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Spyder III BLUE portable

Hemlock_Mike

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This is an analysis of a Spyder III, 60 mW DPSS Blue laser sent to me for review by Steve at Wicked Lasers. I did not ask for this laser and I do have to return it to a WL site in the US when I'm finished.

The laser arrived in good condition well packaged as typical for Wicked Lasers. It came with goggles and a charger but no 18650 cells as typical for shipping restrictions.
This is the Spyder III configuration we have seen before. It also comes with a power graph docummenting output from the company. For those unfamiliar with the Spyder III, it has a tail clicky push on - push off switch plus a removeable side safety pin which also prevents it from rolling. It weighs 14.7 oz with 18650 cell installed. Three power lights indicate cell charge and there is a large front window which appears to be an IR filter. Using an IR pass filter, no IR emission was found.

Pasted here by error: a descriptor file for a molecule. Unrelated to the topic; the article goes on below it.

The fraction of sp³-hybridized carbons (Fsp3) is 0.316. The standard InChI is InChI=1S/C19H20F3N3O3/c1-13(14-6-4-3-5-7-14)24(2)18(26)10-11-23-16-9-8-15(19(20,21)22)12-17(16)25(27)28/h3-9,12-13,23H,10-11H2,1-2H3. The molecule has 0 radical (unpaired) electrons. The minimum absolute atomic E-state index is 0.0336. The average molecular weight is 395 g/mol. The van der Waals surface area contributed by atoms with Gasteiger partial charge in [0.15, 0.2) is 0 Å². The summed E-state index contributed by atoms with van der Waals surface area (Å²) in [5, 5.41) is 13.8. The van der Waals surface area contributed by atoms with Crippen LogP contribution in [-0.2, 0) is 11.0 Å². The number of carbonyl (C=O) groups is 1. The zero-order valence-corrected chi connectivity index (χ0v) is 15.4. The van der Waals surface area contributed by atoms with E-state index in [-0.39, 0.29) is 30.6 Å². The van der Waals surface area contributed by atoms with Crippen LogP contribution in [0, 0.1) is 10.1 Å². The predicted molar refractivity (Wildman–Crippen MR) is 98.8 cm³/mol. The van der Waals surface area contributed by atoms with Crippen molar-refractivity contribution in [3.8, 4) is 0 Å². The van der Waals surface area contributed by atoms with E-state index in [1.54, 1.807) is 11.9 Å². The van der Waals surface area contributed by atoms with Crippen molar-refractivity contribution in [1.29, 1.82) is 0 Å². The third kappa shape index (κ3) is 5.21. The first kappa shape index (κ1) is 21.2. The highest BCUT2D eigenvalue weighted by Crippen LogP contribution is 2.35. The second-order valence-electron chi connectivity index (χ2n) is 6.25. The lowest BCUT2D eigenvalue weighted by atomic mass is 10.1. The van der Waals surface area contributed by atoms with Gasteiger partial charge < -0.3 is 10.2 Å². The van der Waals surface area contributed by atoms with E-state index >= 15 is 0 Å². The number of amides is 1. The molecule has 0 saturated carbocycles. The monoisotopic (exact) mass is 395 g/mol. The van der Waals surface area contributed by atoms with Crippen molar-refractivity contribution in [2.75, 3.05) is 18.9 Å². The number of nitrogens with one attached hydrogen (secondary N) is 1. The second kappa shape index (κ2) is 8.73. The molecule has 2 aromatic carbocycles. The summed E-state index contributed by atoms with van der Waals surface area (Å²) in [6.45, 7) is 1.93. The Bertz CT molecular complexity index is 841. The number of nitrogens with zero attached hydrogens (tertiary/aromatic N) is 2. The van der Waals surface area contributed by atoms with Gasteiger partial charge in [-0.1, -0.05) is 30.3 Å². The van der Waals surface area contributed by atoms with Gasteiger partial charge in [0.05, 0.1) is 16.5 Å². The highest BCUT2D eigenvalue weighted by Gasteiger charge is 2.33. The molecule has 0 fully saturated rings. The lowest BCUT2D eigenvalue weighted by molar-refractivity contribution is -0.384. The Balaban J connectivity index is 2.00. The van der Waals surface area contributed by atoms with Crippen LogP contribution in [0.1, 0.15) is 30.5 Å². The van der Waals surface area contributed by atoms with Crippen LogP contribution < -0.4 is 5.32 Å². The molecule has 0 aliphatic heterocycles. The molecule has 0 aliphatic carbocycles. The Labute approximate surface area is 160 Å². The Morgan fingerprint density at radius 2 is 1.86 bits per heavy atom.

The IR, non-contact thermometer shown in the picture is used later in power measurement.



Front view showing window.



When first turned on, I noticed a low power output which climbed to full power over about 2 minutes. After another minute, the power began to drop slowly. After graphing power several times, I noticed that I was not getting the same results for graph slopes. I let the laser cool to 65 Deg F and using the IR thermometer, noted head temp at the start of the run. Understand that this reading does not give a temperature of the crystals inside.
I am including 3 of the power graphs with different starting temps listed so the nature of this technology can be observed.
"Aryntha" has posted some of his experiences in my GLP-473 review and I will add some of his findings throughout this review to help understanding. His comments will be in quotes and preffaced with an *.
*"Extremely temperature dependent (more so than 593.5's which are just unstable no matter what temperature) - but once they get going they can be well over-spec."

This is graph 1 in which the laser starts at 74 Degrees F head temperature. It exceeds the 60 mW spec in ~ 20 seconds and then rises to 96 mW after ~ 70 seconds. It remains above spec for almost 2 minutes. End temp was 77 Degrees F.



Graph 2 is made letting the laser rest for 3 minutes. The head remained at 77 Deg F. Note that the power quickly goes past 60 mW and peaks at 98 mW. The effect of temp is observed by the down slope and the spec power is held for about 70 Seconds.



Graph 3 shows how temperature effects a DPSS 473. Starting at 83 Deg F, the power jumps to only 77 mW and very quickly drops down. Along about here, a good cool down period will help.